Episode 3 was the obligatory “boxing” episode and highlighted PTSD and the trials that Vietnam vets had upon returning home.

Episode 4 was the first time Ben leapt into a woman. Fortunately, in the 1980s and based on the identity of the woman, she was wearing a shirt and jeans, so Ben didn’t have to appear in awkward “women’s” clothing. He also didn’t have to kiss a man even though Ben’s host was in a romantic relationship. This was the first of many times when Ben leapt into a woman but didn’t seem to have a problem with it.


From the Quantum Leap episode “A Decent Proposal.”


From the Quantum Leap episode “What Price Gloria.”

In the original show, Sam more realistically complained about the clothes, the treatment by men, and generally just the bodily dissonance of a man inhabiting a woman’s physical form. It’s worse because, for Sam, he still experienced having his own body, but for Ben, he’s really “possessing” a woman’s body, the whole enchilada. Imagine her having her period, being pregnant (and Sam did take the place of a pregnant woman in one episode), having sensitive nipples, going through menopause. And yet the current show explored none of that beyond Ian making a joke about Ben’s “gender adventure.”

For a while, I thought the reason Ben leapt was to rescue Sam. I thought this especially true after Ian discovered that Ben was using time travel coordinates like a space craft uses stellar objects to get a gravity assist and travel further out into the solar system. Ben supposedly was using his leaps to build up enough “momentum” to leap to some unknown destination in the future.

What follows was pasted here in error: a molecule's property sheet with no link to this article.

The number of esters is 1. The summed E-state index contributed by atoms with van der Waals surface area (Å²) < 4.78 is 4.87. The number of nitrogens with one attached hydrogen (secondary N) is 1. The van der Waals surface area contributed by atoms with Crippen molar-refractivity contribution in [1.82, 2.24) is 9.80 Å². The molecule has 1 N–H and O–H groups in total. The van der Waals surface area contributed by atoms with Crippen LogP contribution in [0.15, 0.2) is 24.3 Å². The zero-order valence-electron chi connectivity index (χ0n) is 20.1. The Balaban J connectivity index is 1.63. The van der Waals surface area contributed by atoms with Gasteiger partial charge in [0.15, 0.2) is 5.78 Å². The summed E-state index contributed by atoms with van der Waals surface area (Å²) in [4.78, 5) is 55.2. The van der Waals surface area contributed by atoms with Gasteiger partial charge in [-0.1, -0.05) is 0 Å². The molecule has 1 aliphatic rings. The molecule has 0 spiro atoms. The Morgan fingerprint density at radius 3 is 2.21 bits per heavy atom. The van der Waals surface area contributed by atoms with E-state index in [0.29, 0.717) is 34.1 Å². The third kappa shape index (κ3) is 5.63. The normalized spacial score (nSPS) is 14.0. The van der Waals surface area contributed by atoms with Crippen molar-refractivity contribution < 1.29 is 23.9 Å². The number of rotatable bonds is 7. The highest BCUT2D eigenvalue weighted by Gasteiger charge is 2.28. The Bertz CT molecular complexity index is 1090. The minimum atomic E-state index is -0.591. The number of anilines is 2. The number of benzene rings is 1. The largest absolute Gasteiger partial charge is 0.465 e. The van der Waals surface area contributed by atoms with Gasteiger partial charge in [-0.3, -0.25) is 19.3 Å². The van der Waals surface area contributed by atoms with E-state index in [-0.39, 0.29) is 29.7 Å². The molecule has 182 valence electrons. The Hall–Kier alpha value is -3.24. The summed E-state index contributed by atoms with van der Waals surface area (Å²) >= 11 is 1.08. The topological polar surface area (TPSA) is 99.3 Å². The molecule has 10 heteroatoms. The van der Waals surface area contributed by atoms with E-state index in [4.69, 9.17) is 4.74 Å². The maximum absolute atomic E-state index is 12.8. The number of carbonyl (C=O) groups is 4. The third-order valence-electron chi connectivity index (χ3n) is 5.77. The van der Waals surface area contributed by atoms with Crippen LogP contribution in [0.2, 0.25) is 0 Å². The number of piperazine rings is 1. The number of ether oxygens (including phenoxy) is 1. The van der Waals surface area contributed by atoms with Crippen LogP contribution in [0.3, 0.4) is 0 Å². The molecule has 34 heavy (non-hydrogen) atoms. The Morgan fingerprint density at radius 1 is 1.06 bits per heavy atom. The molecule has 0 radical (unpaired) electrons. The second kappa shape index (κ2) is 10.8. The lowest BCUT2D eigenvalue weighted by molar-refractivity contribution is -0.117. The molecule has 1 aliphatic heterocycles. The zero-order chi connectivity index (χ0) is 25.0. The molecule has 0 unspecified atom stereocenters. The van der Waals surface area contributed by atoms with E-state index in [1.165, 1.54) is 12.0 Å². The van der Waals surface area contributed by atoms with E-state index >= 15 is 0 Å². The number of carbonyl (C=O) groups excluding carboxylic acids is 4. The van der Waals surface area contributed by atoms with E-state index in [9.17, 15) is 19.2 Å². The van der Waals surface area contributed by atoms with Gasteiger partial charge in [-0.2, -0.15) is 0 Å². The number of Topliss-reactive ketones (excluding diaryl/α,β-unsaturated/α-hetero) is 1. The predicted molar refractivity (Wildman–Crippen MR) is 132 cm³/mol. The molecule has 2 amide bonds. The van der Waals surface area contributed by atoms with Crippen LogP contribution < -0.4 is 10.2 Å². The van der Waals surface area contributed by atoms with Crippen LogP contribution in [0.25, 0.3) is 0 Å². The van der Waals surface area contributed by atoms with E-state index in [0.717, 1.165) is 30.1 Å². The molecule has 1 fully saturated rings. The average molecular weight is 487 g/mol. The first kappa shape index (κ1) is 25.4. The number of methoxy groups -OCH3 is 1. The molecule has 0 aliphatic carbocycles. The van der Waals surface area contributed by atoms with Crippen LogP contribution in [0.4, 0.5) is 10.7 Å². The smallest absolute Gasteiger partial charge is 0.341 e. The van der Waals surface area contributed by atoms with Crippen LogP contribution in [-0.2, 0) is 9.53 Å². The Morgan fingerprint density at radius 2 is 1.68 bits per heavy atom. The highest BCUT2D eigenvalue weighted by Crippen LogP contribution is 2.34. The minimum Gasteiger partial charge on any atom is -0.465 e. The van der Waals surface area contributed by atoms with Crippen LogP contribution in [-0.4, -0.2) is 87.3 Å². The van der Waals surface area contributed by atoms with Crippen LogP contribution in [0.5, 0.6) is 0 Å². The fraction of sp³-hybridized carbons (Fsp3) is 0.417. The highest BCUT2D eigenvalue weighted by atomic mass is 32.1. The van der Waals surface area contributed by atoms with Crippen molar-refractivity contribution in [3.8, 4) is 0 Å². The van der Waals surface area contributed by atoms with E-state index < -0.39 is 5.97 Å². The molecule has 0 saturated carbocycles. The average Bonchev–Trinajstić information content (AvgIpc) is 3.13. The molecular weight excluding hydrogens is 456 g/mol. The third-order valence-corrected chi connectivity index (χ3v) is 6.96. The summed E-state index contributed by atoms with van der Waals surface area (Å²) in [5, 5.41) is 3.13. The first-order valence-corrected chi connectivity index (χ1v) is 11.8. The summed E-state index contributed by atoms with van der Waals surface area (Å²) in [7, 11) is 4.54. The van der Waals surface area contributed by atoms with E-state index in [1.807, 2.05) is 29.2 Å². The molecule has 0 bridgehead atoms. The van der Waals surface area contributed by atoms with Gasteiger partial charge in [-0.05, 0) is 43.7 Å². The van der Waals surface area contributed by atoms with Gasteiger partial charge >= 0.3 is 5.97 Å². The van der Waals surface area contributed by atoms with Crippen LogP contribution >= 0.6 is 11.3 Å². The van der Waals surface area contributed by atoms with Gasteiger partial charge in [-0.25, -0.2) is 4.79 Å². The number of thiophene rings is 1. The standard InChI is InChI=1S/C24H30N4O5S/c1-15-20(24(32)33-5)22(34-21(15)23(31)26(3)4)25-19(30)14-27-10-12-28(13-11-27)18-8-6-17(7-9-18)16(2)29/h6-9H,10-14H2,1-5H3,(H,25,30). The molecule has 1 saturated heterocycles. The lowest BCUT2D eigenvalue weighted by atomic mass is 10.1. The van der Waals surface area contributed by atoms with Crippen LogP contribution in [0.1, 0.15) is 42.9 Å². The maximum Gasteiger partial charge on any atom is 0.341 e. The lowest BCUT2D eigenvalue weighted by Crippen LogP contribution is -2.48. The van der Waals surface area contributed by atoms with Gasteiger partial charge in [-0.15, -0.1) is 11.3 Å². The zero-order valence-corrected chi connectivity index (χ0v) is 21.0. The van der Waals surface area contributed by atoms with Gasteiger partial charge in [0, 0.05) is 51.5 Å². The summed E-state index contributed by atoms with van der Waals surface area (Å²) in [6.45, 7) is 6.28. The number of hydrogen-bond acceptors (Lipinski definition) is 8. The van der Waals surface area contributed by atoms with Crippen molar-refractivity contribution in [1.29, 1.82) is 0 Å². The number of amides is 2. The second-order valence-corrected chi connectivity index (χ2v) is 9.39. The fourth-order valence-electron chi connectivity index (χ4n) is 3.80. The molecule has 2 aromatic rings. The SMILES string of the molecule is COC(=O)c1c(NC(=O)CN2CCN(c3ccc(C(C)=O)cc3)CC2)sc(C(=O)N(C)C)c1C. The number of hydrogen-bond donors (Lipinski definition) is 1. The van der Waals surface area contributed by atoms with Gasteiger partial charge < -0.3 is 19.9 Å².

Actually, as the finale showed us, Janice didn’t know why Ben went into the future. She didn’t expect it at all. Did Ben change the code in Ziggy to do this without Janice noticing? Was that what she meant by “this can’t be right?” Then why did Janice text Ben saying he had to leap immediately? There are still too many loose ends here.

I decided to explore the relationship between the original and current show in this blog post. I thought Bellisario and company were performing a “corrective action” on how badly the original show ended. I wrote a Part Two of my analysis, but it turns out I was barking up the wrong proverbial tree.

Salvation or Bust was the first time Ben runs into Martinez or Leaper X and everyone is surprised. Eventually, Magic and Jenn track down Martinez in the present, but it’s clear he hasn’t become a leaper yet. As time passes, it also becomes clear that he is not only a leaper from the future, but from Quantum Leap’s own future.

That’s probably why Janice tried to use her own imaging chamber to warn Ben about him (and maybe about Ziggy), but she never got the chance because he leapt.


QUANTUM LEAP — “Salvation or Bust” Episode 105 — Pictured: (l-r) Yaani King Mondschein as Frankie, Raymond Lee as Dr. Ben Song, Nicole Alvarez as Valentina — (Photo by: Ron Batzdorff/NBC)